Friday, April 11, 2003

October 21, 2001
Villafranca de Bierzo- O'Cebreiro (cloudy/rain in afternoon)
18.7m/30.0km - 372.2m/595.6km

There are three routes out of Villafranca, one that follows the highway and two that take you higher and up over the mountains. We pick the high route. Leaving the refugio without my pack feels strange, like I am forgetting something. The hike this morning is like hiking through the Rocky Mountains in Colorado. I am enjoying it immensely. I am moving a lot faster without the pack. From where we are walking we can look down at the new highway as it slices its way through the valley below.

After 9.1m/14.6km we reach the town of Ambasmestas and stop for lunch. After Ambasmestas I start slowing down. The last 5.0m/8.0km is the hardest. It is very steep and I don't see how pilgrims carrying their packs do it. Some of it is on winding paths that are also used by the local people to move cows to and from the pastures. I run into cows heading down from the upper pastures a couple of times. Once I am standing in a deep cut and I have to walk as close as I can to the bank as the cows pass. These cows are huge; my head just reaches their shoulders. One cow decides she wants to walk where I am and starts pushing me into the bank. I put my hand on her side and say no, the instant my hand touches her she shies away. The woman guiding the cows aologizes but I just shake my head, smile, and laugh.

I am hot and sticky as I climb and I try to concentrate on anything else to keep my mind off how uncomfortable I am. Any time I walk alone my mind wanders and I start thinking about things I don't normally think about. Like the mysteries of the universe. Why are we here? Where do we go after we die? What is the purpose of life? Why do Polka music and Mariachi music sound the same?

By the time I reach La Faba, 2.8m/4.5km before O'Cebreiro, I have fallen so far behind that I can no longer see B and J. I do meet a French man who we have seen at the refugios before and walk with him. This man is so sweet, he does not speak English, and he is always singing. We slowly make our way up the path. We come upon a stone marker that shows the boundary between Castile and Galicia. On it is carved the distance from the marker to Santiago, 152km (95 miles). My walking partner asks me to take a picture of him with the marker so I do.

When we reach O'Cebreiro B and J are waiting for me in front of the church. O'Cebreiro is a village of nine stone houses set of top of a mountain and is the highest point in walk. It's all down hill from here. Well, not really, it's all up and down from here, just not as up anymore.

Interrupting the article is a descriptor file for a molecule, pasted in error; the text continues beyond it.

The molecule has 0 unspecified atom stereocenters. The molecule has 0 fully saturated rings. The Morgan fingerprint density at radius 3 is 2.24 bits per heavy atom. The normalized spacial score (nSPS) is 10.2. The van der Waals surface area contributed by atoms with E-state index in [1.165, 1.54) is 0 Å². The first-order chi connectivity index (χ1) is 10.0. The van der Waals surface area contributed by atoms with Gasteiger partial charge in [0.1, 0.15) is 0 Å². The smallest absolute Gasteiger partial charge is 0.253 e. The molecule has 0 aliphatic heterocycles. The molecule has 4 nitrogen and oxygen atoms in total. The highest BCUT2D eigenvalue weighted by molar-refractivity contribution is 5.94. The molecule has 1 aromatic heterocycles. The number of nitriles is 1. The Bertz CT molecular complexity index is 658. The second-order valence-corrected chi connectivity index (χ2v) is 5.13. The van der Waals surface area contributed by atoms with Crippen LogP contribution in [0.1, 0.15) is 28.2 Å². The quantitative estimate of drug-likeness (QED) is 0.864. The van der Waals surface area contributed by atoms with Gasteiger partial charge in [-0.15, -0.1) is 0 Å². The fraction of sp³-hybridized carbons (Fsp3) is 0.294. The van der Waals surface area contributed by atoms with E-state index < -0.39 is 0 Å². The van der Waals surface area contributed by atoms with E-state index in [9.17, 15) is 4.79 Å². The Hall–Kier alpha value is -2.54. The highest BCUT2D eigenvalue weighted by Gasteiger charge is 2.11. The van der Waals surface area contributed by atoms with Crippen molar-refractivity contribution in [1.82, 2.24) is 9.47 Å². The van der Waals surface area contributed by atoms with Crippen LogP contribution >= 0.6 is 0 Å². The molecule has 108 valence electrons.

We walk down the main street of town wondering where our packs are when we run into Tony. He tells us he spent hours looking for where our packs were left and just found them. It took him hours in a village made up of nine houses? And didn't he tell us he walked the Camino before? He should know were the packs were dropped since he has been here before. I don't want to talk to this guy anymore.

The refugio is large and packed with people waiting to sign in. After we get our beds I try to take a shower but when I turn the shower on and put my hand into the stream of water I can feel the heat rapidly dissipating. I quickly stick my head under the water and start washing my hair before all the hot water is gone. Then I step out and get dressed.

We decide to eat dinner at the bar where our packs were dropped off. When we leave the refugio it is cold and foggy with a mist of rain falling. J leaves after the soup because he is doing laundry in the washing machines at the refugio and needs to get back before he loses his place in line. When the main course arrives I'm not sure if B and I can eat it all since it is an order for three people. The main dish is Beef Burgundy and I eat like someone who is one meal behind the rest of the world. I have not had such an appetite in a long time. B is eating like I am and we finish everything. This is another great meal.

When we are leaving I notice a crate holding a bunch of walking sticks. They are hand made and all unvarnished. I go to look at them because I've wanted a stick for a while but have not seen any I like. I don't like the looks of these either but I want to see how some of them feel in my hand. In the center of the crate is one stick that is stained and varnished; someone must have left it behind. I pull it out and know it is the one for me. I now have a stick.

When we get back to the refugio we find J sitting with Jb (J from Britain) and I walk up to them singing, "I'm singing in the rain, just singing in the rain." Then I ask them if they can tell I'm a little drunk. They laugh and I go to bed feeling very happy.

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